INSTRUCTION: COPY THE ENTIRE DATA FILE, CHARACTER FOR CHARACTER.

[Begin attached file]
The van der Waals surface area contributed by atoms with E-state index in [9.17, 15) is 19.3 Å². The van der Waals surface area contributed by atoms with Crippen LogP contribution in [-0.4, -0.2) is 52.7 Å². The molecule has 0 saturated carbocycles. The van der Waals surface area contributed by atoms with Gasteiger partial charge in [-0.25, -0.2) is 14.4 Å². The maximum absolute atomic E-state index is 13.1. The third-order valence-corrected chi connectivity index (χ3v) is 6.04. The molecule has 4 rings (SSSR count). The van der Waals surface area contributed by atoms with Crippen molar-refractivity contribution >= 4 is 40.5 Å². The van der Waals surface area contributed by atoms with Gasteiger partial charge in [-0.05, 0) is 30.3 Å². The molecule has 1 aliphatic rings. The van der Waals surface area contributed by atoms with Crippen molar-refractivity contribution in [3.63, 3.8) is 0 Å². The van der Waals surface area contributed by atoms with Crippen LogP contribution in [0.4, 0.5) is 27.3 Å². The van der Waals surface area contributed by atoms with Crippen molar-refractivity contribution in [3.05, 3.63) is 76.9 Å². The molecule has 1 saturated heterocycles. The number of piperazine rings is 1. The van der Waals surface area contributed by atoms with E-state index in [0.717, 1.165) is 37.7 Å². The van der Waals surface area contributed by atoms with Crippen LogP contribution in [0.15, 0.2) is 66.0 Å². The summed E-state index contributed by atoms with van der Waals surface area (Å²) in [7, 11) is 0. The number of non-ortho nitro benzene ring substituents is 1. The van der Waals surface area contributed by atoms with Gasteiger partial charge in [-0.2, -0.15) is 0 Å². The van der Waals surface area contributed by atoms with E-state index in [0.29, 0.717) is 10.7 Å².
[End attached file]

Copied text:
The van der Waals surface area contributed by atoms with E-state index in [9.17, 15) is 19.3 Å². The van der Waals surface area contributed by atoms with Crippen LogP contribution in [-0.4, -0.2) is 52.7 Å². The molecule has 0 saturated carbocycles. The van der Waals surface area contributed by atoms with Gasteiger partial charge in [-0.25, -0.2) is 14.4 Å². The maximum absolute atomic E-state index is 13.1. The third-order valence-corrected chi connectivity index (χ3v) is 6.04. The molecule has 4 rings (SSSR count). The van der Waals surface area contributed by atoms with Crippen molar-refractivity contribution >= 4 is 40.5 Å². The van der Waals surface area contributed by atoms with Gasteiger partial charge in [-0.05, 0) is 30.3 Å². The molecule has 1 aliphatic rings. The van der Waals surface area contributed by atoms with Crippen molar-refractivity contribution in [3.63, 3.8) is 0 Å². The van der Waals surface area contributed by atoms with Crippen LogP contribution in [0.4, 0.5) is 27.3 Å². The van der Waals surface area contributed by atoms with Crippen molar-refractivity contribution in [3.05, 3.63) is 76.9 Å². The molecule has 1 saturated heterocycles. The number of piperazine rings is 1. The van der Waals surface area contributed by atoms with E-state index in [0.717, 1.165) is 37.7 Å². The van der Waals surface area contributed by atoms with Crippen LogP contribution in [0.15, 0.2) is 66.0 Å². The summed E-state index contributed by atoms with van der Waals surface area (Å²) in [7, 11) is 0. The number of non-ortho nitro benzene ring substituents is 1. The van der Waals surface area contributed by atoms with Gasteiger partial charge in [-0.2, -0.15) is 0 Å². The van der Waals surface area contributed by atoms with E-state index in [0.29, 0.717) is 10.7 Å².